**ETA:**This is in the literature, without justification as far as I can tell. See below.

I've worked out the details as best I can in an ipython notebook. It's a pain to include ipython notebooks directly into blogs at this point, so I've posted it on the ipython notebook viewer. I'll just add a few comments here.

The math works out, at least based on what I think is a reasonable mathematical model for the problem. I also ran statistical tests based on the same model, and they confirm that it works well enough for reasonably large numbers of photons, provided that the weight isn't dominated by a small number of heavily-weighted photons. And the formula is convenient and easy to remember.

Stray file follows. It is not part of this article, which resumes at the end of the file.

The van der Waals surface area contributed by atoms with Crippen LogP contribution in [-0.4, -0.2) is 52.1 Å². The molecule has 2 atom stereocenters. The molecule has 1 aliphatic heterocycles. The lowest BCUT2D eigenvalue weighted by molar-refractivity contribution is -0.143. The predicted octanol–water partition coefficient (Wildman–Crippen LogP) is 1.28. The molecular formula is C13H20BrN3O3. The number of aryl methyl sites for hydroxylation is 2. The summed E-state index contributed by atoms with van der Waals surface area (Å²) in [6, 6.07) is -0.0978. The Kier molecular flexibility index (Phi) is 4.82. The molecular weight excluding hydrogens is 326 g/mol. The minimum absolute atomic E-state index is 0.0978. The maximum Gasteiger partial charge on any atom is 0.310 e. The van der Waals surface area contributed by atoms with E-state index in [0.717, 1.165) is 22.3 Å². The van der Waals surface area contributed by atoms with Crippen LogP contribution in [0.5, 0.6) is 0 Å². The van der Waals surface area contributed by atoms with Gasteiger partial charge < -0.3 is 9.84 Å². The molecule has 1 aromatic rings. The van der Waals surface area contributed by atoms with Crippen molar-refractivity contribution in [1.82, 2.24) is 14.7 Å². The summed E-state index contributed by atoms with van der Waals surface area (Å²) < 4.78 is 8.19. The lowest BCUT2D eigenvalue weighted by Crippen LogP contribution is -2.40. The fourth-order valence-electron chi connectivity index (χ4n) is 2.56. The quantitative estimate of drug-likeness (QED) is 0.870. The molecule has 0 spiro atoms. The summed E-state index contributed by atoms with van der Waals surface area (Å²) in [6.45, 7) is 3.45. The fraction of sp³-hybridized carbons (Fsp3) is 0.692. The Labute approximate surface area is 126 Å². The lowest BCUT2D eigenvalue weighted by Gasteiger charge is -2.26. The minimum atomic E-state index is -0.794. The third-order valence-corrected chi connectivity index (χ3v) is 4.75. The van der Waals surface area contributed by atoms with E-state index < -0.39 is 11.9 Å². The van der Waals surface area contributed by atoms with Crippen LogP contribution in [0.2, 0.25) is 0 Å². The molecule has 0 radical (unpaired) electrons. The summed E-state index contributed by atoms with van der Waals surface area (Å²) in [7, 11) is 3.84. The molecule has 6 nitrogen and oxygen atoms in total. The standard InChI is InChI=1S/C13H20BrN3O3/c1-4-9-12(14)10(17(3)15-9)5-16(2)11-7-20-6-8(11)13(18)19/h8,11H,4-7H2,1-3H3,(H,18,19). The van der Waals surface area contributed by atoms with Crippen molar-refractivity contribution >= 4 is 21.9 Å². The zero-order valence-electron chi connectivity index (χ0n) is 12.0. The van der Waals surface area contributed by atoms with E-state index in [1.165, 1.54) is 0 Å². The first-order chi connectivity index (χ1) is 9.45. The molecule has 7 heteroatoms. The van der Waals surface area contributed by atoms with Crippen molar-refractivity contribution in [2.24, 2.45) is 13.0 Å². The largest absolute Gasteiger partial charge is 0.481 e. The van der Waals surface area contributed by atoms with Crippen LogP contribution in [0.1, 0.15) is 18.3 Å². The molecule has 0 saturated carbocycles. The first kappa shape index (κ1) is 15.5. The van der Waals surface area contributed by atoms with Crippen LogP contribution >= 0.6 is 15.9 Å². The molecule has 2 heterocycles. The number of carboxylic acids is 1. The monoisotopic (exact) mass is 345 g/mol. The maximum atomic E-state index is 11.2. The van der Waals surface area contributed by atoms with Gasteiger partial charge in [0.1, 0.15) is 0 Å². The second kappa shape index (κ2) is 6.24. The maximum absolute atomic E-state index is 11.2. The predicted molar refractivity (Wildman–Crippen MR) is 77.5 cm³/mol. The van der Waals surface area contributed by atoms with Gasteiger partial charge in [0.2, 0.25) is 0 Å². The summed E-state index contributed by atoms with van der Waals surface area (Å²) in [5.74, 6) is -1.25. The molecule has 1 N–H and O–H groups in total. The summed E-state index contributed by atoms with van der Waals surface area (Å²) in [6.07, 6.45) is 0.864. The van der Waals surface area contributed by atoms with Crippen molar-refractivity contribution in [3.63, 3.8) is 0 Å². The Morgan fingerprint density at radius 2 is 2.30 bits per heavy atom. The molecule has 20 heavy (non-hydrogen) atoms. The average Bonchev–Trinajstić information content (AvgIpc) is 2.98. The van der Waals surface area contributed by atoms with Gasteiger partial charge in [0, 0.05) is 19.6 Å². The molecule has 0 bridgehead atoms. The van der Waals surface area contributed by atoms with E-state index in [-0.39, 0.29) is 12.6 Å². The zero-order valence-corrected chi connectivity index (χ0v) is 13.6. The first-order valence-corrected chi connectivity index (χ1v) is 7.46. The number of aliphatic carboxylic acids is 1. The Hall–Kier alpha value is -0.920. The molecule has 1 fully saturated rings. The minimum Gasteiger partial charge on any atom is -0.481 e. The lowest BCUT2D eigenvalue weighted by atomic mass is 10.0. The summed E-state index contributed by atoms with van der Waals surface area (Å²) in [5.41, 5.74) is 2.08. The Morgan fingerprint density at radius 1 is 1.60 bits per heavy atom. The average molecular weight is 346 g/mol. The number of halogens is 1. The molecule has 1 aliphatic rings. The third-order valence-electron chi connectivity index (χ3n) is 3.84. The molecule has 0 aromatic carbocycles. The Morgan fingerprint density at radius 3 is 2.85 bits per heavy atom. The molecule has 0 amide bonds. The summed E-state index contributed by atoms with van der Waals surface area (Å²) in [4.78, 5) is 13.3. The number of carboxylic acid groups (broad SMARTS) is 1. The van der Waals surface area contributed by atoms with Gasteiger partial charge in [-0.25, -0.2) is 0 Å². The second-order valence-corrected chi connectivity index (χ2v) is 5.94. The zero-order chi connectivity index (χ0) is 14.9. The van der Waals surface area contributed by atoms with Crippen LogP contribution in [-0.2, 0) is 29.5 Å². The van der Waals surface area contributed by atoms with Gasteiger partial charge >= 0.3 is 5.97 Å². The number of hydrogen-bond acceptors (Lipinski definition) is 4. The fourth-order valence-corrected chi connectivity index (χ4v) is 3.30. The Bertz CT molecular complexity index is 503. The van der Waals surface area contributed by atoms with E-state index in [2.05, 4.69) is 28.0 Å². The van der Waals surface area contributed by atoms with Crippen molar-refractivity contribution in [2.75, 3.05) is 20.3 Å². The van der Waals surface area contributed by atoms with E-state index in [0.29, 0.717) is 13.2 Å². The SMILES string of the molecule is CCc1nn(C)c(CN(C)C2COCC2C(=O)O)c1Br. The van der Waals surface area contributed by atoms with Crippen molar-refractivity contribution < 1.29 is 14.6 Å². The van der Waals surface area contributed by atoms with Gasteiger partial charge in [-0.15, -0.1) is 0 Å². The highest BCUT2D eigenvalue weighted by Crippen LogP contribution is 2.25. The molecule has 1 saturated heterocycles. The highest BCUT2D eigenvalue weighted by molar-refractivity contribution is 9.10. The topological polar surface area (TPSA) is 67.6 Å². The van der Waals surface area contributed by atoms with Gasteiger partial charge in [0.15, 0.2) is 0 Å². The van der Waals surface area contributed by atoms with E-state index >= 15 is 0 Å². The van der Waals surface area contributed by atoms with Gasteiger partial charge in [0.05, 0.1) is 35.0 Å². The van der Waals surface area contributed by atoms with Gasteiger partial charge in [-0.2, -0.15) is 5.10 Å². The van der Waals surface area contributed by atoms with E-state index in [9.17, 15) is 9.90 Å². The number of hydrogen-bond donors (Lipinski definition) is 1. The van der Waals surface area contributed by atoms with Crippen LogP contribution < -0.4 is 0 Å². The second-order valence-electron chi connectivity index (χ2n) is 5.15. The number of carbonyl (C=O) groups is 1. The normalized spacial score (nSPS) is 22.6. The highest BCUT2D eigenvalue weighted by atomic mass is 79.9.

**Edited to add**: I found a paper, Espinoza et al. 2012, that uses this formula, and it cites Pletsch et al. 2012, which simply states that this is the right formula. There's also Guillemot et al. 2012, which uses a Monte Carlo approach - essentially using all the bins as a population from which to draw the photon weights. But since Lucas Guillemot is the second author on the Espinoza et al. paper, I'm guessing they've figured out that the simple formula is the way to go.

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